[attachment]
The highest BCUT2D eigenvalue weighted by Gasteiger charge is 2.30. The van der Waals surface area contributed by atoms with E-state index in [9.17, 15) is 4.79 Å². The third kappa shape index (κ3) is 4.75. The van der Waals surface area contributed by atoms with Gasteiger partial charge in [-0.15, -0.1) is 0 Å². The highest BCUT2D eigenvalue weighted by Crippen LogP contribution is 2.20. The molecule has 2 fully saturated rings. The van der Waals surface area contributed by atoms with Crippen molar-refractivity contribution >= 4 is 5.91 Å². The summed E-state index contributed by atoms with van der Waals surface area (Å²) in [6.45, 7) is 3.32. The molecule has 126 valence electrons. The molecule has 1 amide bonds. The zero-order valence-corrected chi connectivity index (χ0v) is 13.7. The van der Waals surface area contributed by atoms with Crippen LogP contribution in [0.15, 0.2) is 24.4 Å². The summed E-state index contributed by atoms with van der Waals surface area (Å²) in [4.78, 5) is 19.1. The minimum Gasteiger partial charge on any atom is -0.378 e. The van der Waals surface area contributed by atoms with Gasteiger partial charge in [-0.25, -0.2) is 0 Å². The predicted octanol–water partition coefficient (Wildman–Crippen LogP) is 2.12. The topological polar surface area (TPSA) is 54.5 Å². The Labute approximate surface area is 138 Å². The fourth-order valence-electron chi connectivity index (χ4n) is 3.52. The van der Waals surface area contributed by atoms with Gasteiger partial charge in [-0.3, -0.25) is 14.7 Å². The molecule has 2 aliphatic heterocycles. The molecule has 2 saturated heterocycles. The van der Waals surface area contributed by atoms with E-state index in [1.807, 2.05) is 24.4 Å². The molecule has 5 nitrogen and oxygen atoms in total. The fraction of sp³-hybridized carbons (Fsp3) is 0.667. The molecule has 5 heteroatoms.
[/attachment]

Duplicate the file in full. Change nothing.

The highest BCUT2D eigenvalue weighted by Gasteiger charge is 2.30. The van der Waals surface area contributed by atoms with E-state index in [9.17, 15) is 4.79 Å². The third kappa shape index (κ3) is 4.75. The van der Waals surface area contributed by atoms with Gasteiger partial charge in [-0.15, -0.1) is 0 Å². The highest BCUT2D eigenvalue weighted by Crippen LogP contribution is 2.20. The molecule has 2 fully saturated rings. The van der Waals surface area contributed by atoms with Crippen molar-refractivity contribution >= 4 is 5.91 Å². The summed E-state index contributed by atoms with van der Waals surface area (Å²) in [6.45, 7) is 3.32. The molecule has 126 valence electrons. The molecule has 1 amide bonds. The zero-order valence-corrected chi connectivity index (χ0v) is 13.7. The van der Waals surface area contributed by atoms with Crippen LogP contribution in [0.15, 0.2) is 24.4 Å². The summed E-state index contributed by atoms with van der Waals surface area (Å²) in [4.78, 5) is 19.1. The minimum Gasteiger partial charge on any atom is -0.378 e. The van der Waals surface area contributed by atoms with Gasteiger partial charge in [-0.25, -0.2) is 0 Å². The predicted octanol–water partition coefficient (Wildman–Crippen LogP) is 2.12. The topological polar surface area (TPSA) is 54.5 Å². The Labute approximate surface area is 138 Å². The fourth-order valence-electron chi connectivity index (χ4n) is 3.52. The van der Waals surface area contributed by atoms with Gasteiger partial charge in [-0.3, -0.25) is 14.7 Å². The molecule has 2 aliphatic heterocycles. The molecule has 2 saturated heterocycles. The van der Waals surface area contributed by atoms with E-state index in [1.807, 2.05) is 24.4 Å². The molecule has 5 nitrogen and oxygen atoms in total. The fraction of sp³-hybridized carbons (Fsp3) is 0.667. The molecule has 5 heteroatoms.